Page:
I gave the cutting plane some thickness (1/64"), created a solid. Now, I have two solids. Then use the “Trim” tool (Solid Tools). But, the order of selection is critical. Select the cutting plane as solid 1, then the vent as solid 2. Finally, move the cutting plane away, then window select the waste portion, delete, and you get this (no messy editing):
The only downside, is when using the native solid tools, the components get converted to groups. To avoid this, use Eneroth’s Solid Tools extension.
This really should not be so complicated, but it is. Or, maybe there is a simpler solution? For now, this works, using only SU native tools.
I confess that I have not read all replies in detail, so the following may not make sense depending on exactly how the intersection geometry was generated. Are there are edges shared between the wanted section and the waste section? If so, don’t delete them. Only delete the edges that are purely part of the waste section, not part of the wanted section (e.g., edges that project beyond the intersection/cutting plane). You might have to select such edges one-by-one, or perhaps a careful selection box will get many of them together.
Keep in mind that a left-to-right selection box only selects entities that are entirely contained within the box, whereas a right-to-left selection selects all entities which are visible in the box. Use whichever form might be most suitable.
You made it work, that’s the main thing!
I made my suggestion, the whole procedure. Fixing the missing face was part of that process, just add the edges that were needed to make the face. You can make solids if you want. That’s another issue, but they are not needed to do what you asked: to cut the material at the vertical angle.
Simple: I would not cut it like this. In reality no one ever will. I’d just extend the vent up and leave it at the top. Maybe you want that vertical slice with all the faces to demonstrate in some graphic for apprentices, I don’t know. But it doesn’t have to do with construction practices IMO.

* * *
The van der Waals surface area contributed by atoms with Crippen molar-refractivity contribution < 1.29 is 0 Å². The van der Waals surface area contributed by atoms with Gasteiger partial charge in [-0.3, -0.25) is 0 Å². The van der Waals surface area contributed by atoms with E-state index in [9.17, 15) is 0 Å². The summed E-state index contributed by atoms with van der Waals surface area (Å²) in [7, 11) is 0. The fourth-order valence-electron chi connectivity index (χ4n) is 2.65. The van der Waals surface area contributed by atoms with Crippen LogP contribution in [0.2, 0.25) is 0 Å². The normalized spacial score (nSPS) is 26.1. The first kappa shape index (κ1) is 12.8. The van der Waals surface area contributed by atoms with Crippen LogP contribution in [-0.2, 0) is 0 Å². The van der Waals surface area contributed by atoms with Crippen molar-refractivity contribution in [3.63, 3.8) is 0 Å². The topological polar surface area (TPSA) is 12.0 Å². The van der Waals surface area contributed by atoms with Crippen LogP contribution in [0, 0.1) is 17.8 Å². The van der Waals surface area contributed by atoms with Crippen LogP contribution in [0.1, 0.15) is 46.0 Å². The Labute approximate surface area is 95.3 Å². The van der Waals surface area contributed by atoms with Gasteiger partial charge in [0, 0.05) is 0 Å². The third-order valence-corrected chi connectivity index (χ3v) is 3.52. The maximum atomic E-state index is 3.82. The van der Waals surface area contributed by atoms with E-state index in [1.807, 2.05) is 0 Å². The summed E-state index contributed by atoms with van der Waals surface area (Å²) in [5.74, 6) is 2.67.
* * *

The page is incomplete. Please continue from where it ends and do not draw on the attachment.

It’s sometimes easier to keep components intact as possible without a lot of operations that will mess with their geometry. The vents are always the same, some are longer than others. They don’t have to be sliced to the angle of the roof. Just make it longer. Also, as I said, I wouldn’t use “Intersect” on the insulation. it is such a simple shape to adjust with the move tool.
(I was just thinking of this, making a metal window frame for my own model. I was fussing with follow me to run it around the window, and the complexity of the shape was making subsequent modifications really difficult. I went back to just using extrusions to make each side of the frame, because that is how they are fabricated anyway–they don’t run “follow-me” in the factory, and it just complicates my modeling in this case. Now my extrusions don’t have to be messed with so much at every joint.)
Selecting the waste to remove. I explained that best I could: right to left selection- but don’t touch anything you want to keep such as the cut face edges. Then catch any leftovers with eraser tool. It goes quickly once you’ve done it a few times.
Thanks again for all your help. It was all your suggestions/comments that led me to the final solution, Solid Tools. I just found this approach to be less problematic, and I favor using native tools.
And, I fully agree with you about what happens on the job site. No tradesman I know, would ever think of cutting bevels on plastic baffle vents. I just think, that having a detailed drawing, adds a little professionalism to the construction drawing set. As you point out, there is a cost to this kind of complexity.
And, I found yet another solution from @Box, even simpler.
You can check out the details on another thread: